The U.S. Department of Energy’s (DOE) Argonne National Laboratory (ANL) and Hewlett Packard Enterprise unveiled a new testbed supercomputer to prepare critical workloads for future exascale systems that will deliver up to 4x faster performance than Argonne’s current supercomputers.
The new system, which Argonne has named Polaris, will be built by HPE, and hosted and managed by the Argonne Leadership Computing Facility (ALCF), a U.S. DOE Office of Science User Facility. It will enable scientists and developers to test and optimize software codes and applications to tackle a range of AI, engineering and scientific projects planned for the forthcoming exascale supercomputer, Aurora, a collaboration between Argonne, Intel and HPE.
Polaris is designed with industry-leading high-performance computing (HPC) and AI solutions to advance investigations into society’s most complex and pressing issues, from understanding the biology of viruses to revealing the secrets of the universe. It will also augment Argonne’s ongoing efforts and achievements in areas such as clean energy, climate resilience and manufacturing.
In addition, Polaris will help researchers integrate HPC and AI with other experimental facilities, including Argonne’s Advanced Photon Source and the Center for Nanoscale Materials, both DOE Office of Science User Facilities.
“Polaris is well equipped to help move the ALCF into the exascale era of computational science by accelerating the application of AI capabilities to the growing data and simulation demands of our users,” said Michael E. Papka, director at the Argonne Leadership Computing Facility (ALCF). “Beyond getting us ready for Aurora, Polaris will further provide a platform to experiment with the integration of supercomputers and large-scale experiment facilities, like the Advanced Photon Source, making HPC available to more scientific communities. Polaris will also provide a broader opportunity to help prototype and test the integration of HPC with real-time experiments and sensor networks.”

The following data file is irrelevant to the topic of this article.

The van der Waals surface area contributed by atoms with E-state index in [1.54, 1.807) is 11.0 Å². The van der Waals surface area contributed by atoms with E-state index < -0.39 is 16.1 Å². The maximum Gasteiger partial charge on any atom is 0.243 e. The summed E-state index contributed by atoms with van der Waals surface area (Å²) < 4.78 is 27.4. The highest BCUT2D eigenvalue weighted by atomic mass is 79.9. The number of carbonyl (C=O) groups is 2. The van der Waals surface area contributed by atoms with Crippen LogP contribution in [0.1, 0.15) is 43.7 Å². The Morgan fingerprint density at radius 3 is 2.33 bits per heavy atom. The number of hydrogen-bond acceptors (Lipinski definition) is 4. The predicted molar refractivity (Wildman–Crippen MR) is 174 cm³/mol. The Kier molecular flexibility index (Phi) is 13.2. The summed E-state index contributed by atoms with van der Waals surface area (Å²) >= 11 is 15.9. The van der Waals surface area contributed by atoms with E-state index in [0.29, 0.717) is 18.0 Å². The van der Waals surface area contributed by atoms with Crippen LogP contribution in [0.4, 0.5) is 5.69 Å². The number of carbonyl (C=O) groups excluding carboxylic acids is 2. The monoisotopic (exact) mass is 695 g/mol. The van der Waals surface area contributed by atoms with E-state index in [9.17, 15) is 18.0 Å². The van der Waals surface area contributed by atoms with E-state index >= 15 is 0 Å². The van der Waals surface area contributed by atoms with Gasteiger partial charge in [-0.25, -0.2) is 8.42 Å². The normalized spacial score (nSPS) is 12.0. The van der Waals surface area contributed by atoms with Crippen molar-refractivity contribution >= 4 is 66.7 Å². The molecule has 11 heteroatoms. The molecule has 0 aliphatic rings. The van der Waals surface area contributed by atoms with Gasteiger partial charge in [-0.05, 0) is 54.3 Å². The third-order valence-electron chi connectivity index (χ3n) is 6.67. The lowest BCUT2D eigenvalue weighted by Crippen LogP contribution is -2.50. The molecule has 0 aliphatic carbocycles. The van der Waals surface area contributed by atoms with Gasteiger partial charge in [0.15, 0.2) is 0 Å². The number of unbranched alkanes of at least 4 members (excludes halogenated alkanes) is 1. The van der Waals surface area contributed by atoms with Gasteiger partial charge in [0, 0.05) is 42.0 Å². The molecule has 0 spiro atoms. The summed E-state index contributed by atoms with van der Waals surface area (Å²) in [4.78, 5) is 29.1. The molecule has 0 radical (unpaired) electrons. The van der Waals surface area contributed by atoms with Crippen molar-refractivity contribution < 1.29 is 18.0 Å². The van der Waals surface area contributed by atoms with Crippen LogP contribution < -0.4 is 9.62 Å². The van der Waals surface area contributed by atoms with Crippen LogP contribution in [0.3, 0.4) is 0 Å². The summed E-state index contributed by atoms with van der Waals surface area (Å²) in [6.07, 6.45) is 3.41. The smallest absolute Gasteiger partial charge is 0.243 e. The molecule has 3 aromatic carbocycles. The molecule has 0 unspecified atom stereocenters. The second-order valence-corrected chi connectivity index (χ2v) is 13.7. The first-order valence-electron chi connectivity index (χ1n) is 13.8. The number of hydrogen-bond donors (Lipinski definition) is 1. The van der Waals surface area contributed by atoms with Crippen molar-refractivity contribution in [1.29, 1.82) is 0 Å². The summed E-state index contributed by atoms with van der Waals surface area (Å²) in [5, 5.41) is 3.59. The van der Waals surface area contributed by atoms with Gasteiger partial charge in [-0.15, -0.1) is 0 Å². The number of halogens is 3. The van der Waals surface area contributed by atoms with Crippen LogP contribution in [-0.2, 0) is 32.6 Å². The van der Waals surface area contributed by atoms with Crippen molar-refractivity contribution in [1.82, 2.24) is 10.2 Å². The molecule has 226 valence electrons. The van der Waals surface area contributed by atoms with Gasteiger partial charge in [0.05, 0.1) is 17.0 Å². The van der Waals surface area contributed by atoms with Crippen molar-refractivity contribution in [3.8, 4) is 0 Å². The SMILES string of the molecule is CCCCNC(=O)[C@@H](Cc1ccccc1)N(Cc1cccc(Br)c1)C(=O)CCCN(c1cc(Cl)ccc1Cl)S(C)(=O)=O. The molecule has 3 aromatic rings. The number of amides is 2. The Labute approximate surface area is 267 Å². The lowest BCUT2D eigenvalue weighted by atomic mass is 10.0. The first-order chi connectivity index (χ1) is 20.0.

Polaris: Argonne’s north star propels new era of exascale
Polaris will deliver approximately 44 petaflops of peak double precision performance and nearly 1.4 exaflops of theoretical artificial intelligence (AI) performance, which is based on mixed-precision compute capabilities.
It will be built using 280 HPE Apollo Gen10 Plus systems, which are HPC and AI architectures built for the exascale era and customized to include the following end-to-end solutions:
· Powerful compute to improve modeling, simulation and data-intensive workflows using 560 2nd and 3rd Gen AMD EPYC processors
· Supercharged AI capabilities to support data and image-intensive workloads while optimizing future exascale-level GPU-enabled deployments using 2240 NVIDIA A100 Tensor Core GPUs, making it ALCF’s largest GPU-based system to date
· Addressing demands for higher speed and congestion control for larger data-intensive and AI workloads with HPE Slingshot, the world’s only high performance Ethernet fabric designed for HPC and AI solutions. HPE Slingshot will also be featured in Argonne’s Aurora exascale system.
· Enabling fine-grained centralized monitoring and management for optimal performance with HPE Performance Cluster Manager, a system management software solution